2 JULY 2002

Australia: Children are swapping, sharing and selling potentially harmful prescription drugs in the schoolyard, an interim report into drug use by youngsters reveals. Drugs include stimulants, Ventolin, the pain-killer Panadol and weight-loss medications.

Drug swapping: the schoolyard scandal

A NSW State Parliament inquiry is investigating the high levels of drugs being prescribed to children. These include stimulants such as Ritalin and dexamphetamine, drugs such as clonidine being used as a sleeping pill and anti-depressants such as Prozac. Experts expressed fears that the drugs were being used to subdue and control noisy children.

Children's focus group sessions run by the NSW Commission for Children and Young People revealed that children were unaware of the dangers of prescription drugs when selling and swapping them.

Children's comments included:

The committee reported it was concerned about children who self-administered prescription drugs. "The committee received information that indicates that these practices [selling, swapping or sharing their prescription drugs or medication] are indeed occurring in the schoolyard," it reported.

The inquiry has just released a series of six issue papers identifying a range of problems:

NSW Children's Commissioner Gillian Calvert said the children's focus groups were based on discussions with 76 upper primary and high school children in North Sydney, Wollongong, Bathurst, Parramatta and Campbelltown. "They gave us a window into their world, which was fascinating," Ms Calvert said. "When they talk about some of these things, dealing with Ritalin and so on, it's possible to have a nervous reaction, but that's not what they wanted. They want to come up with a solution that's sensible and worked; they weren't wanting knee-jerk reactions, they were wanting something that helped them manage those situations."

NSW Health Department figures show that almost one in 20 boys aged between seven and 11 in the Hunter region are being treated with stimulant medication for ADHD. In northern Sydney, about one in 53 teenage boys between 12 and 15 are on the drug. "The number of children commenced on stimulants in 2000 was five times the number commenced in 1990," the department reported. More than one-quarter of the children on stimulants had been taking them for more than three years.

One inquiry committee member, MLC Jan Burnswoods, said she was troubled by the trend to medicate children. "I'm worried if it is indeed the attitude that 'this child is noisy, being a nuisance, so let's give them a pill'. I was fairly surprised by the fairly relaxed attitude, even by the Health Department, at the medicalisation of childhood. That's the broad issue of concern."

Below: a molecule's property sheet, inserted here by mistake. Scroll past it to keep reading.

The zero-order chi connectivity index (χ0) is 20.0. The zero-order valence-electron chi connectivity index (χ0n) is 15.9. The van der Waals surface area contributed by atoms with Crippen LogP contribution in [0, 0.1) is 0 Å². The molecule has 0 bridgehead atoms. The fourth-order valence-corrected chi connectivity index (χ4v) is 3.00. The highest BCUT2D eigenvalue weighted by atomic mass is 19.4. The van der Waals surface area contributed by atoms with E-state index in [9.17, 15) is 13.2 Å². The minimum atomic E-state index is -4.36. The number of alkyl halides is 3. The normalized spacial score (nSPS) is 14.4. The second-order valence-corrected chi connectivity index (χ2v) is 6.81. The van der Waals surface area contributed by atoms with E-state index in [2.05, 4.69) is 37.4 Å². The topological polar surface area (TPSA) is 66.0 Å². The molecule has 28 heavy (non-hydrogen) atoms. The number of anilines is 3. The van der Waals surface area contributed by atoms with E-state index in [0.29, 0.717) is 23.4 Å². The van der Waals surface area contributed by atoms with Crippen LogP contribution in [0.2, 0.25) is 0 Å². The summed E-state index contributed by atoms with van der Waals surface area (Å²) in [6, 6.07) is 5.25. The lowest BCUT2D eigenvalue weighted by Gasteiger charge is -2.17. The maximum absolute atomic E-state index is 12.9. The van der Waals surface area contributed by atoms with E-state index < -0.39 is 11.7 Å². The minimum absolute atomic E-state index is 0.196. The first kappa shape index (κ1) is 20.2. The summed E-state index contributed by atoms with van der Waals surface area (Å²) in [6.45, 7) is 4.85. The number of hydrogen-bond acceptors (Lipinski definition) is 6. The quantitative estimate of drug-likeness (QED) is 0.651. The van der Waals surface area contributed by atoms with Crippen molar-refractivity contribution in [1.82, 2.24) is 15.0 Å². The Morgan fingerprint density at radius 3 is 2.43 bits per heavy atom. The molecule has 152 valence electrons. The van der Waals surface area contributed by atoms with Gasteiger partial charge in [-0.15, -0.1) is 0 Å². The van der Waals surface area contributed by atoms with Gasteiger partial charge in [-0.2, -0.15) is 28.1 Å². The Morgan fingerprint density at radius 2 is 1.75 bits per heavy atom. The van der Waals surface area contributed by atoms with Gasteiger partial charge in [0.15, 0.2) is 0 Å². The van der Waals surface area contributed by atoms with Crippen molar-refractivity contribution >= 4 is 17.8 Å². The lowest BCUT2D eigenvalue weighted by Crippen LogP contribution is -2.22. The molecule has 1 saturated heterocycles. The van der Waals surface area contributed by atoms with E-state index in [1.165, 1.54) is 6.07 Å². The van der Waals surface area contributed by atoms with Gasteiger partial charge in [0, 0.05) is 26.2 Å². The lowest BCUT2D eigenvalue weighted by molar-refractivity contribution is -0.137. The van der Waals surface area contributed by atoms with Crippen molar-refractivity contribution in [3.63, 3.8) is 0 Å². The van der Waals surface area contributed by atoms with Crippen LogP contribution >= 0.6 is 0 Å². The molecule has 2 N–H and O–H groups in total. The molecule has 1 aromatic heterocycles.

One teacher told the inquiry 18pc of students at her school had received drugs once or twice a day.


Methylphenidate (Ritalin) and dexamphetamine. These are psychotropic drugs used to treat attention deficit hyperactivity disorders. They are rapidly absorbed in the bloodstream and cross the blood-brain barrier easily. But some children are using them to help study for exams or during times of stress. One said: "I know someone who took 12 pills [Ritalin] before an exam." The NSW Children's Commission told the parliamentary inquiry: "It was considered cheap to buy Ritalin from school friends and some young people reported the sale of prescription drugs was particularly common in the private school system as the students had more disposable income."

Laxatives, diuretics and over-the-counter diet pills. Being abused, particularly by girls attempting to diet. Some comments from students interviewed included: "Laxatives are big at school as a weight control tool", and, "Yeah, those things that expand in your stomach so you don't feel hungry - that's really common at our school. Lots of girls at my school take them."

Nicotine patches or gum are available over the counter at chemists. But the inquiry heard evidence of their abuse by schoolchildren. "The committee was advised that some young people are using patches and gum as a way of continuing their nicotine level when they don't have access to cigarettes, rather than as an aid to giving up smoking," it reported.

(under the brand name Catapres), is known medically as an alpha-adrenergic agonist.
Believed to work by reducing aggressive and defiant behaviours. Also has a sedating effect and is used as a sleeping pill to counter the effect of stimulant medication.

from "puffers" is used to relieve lung constriction. Some students use it to enhance sport performance.
One student commented: "Ventolin is really widespread among people who don't have asthma. People know it has steroids and it is used a lot in sports by people who want to breathe more and run faster."

supplements are among the most commonly used nutritional aids to enhance sporting performance. But little is known on how it affects the young.
"The committee is concerned about the apparently widespread use of Creatine and the lack of data on the effect it has on children and young people," it reported.

such as Panadol. The inquiry was concerned that when children swapped medication such as Panadol they did not realise the potential harm. "Some people deal Panadol at school," one student said.


By Clarissa Bye, June 30 2002, The Sun-Herald




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